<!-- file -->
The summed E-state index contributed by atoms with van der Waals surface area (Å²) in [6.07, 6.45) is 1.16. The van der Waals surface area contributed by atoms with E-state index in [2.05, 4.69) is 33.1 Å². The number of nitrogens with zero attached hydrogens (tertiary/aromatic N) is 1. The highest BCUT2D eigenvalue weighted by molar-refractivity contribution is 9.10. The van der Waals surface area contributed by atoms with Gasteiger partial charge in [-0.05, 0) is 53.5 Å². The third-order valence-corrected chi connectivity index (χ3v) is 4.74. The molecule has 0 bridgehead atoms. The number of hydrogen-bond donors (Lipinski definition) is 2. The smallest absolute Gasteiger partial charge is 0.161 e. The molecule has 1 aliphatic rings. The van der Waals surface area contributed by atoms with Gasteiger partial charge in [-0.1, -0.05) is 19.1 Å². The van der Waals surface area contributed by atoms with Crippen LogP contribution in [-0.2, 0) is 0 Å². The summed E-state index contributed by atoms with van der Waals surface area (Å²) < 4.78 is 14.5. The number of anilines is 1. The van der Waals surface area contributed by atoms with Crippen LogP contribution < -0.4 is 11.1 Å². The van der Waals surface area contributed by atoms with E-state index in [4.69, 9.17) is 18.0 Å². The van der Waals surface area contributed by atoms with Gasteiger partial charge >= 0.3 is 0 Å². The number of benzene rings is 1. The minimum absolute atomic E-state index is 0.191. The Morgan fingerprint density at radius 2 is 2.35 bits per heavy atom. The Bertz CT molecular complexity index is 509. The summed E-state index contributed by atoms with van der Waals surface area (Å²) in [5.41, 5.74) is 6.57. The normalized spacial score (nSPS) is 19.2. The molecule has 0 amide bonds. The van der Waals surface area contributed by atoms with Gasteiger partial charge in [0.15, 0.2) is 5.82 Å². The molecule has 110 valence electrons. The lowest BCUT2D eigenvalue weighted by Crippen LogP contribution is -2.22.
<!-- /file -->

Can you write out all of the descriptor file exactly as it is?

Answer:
The summed E-state index contributed by atoms with van der Waals surface area (Å²) in [6.07, 6.45) is 1.16. The van der Waals surface area contributed by atoms with E-state index in [2.05, 4.69) is 33.1 Å². The number of nitrogens with zero attached hydrogens (tertiary/aromatic N) is 1. The highest BCUT2D eigenvalue weighted by molar-refractivity contribution is 9.10. The van der Waals surface area contributed by atoms with Gasteiger partial charge in [-0.05, 0) is 53.5 Å². The third-order valence-corrected chi connectivity index (χ3v) is 4.74. The molecule has 0 bridgehead atoms. The number of hydrogen-bond donors (Lipinski definition) is 2. The smallest absolute Gasteiger partial charge is 0.161 e. The molecule has 1 aliphatic rings. The van der Waals surface area contributed by atoms with Gasteiger partial charge in [-0.1, -0.05) is 19.1 Å². The van der Waals surface area contributed by atoms with Crippen LogP contribution in [-0.2, 0) is 0 Å². The summed E-state index contributed by atoms with van der Waals surface area (Å²) < 4.78 is 14.5. The number of anilines is 1. The van der Waals surface area contributed by atoms with Crippen LogP contribution < -0.4 is 11.1 Å². The van der Waals surface area contributed by atoms with E-state index in [4.69, 9.17) is 18.0 Å². The van der Waals surface area contributed by atoms with Gasteiger partial charge >= 0.3 is 0 Å². The number of benzene rings is 1. The minimum absolute atomic E-state index is 0.191. The Morgan fingerprint density at radius 2 is 2.35 bits per heavy atom. The Bertz CT molecular complexity index is 509. The summed E-state index contributed by atoms with van der Waals surface area (Å²) in [5.41, 5.74) is 6.57. The normalized spacial score (nSPS) is 19.2. The molecule has 0 amide bonds. The van der Waals surface area contributed by atoms with Gasteiger partial charge in [0.15, 0.2) is 5.82 Å². The molecule has 110 valence electrons. The lowest BCUT2D eigenvalue weighted by Crippen LogP contribution is -2.22.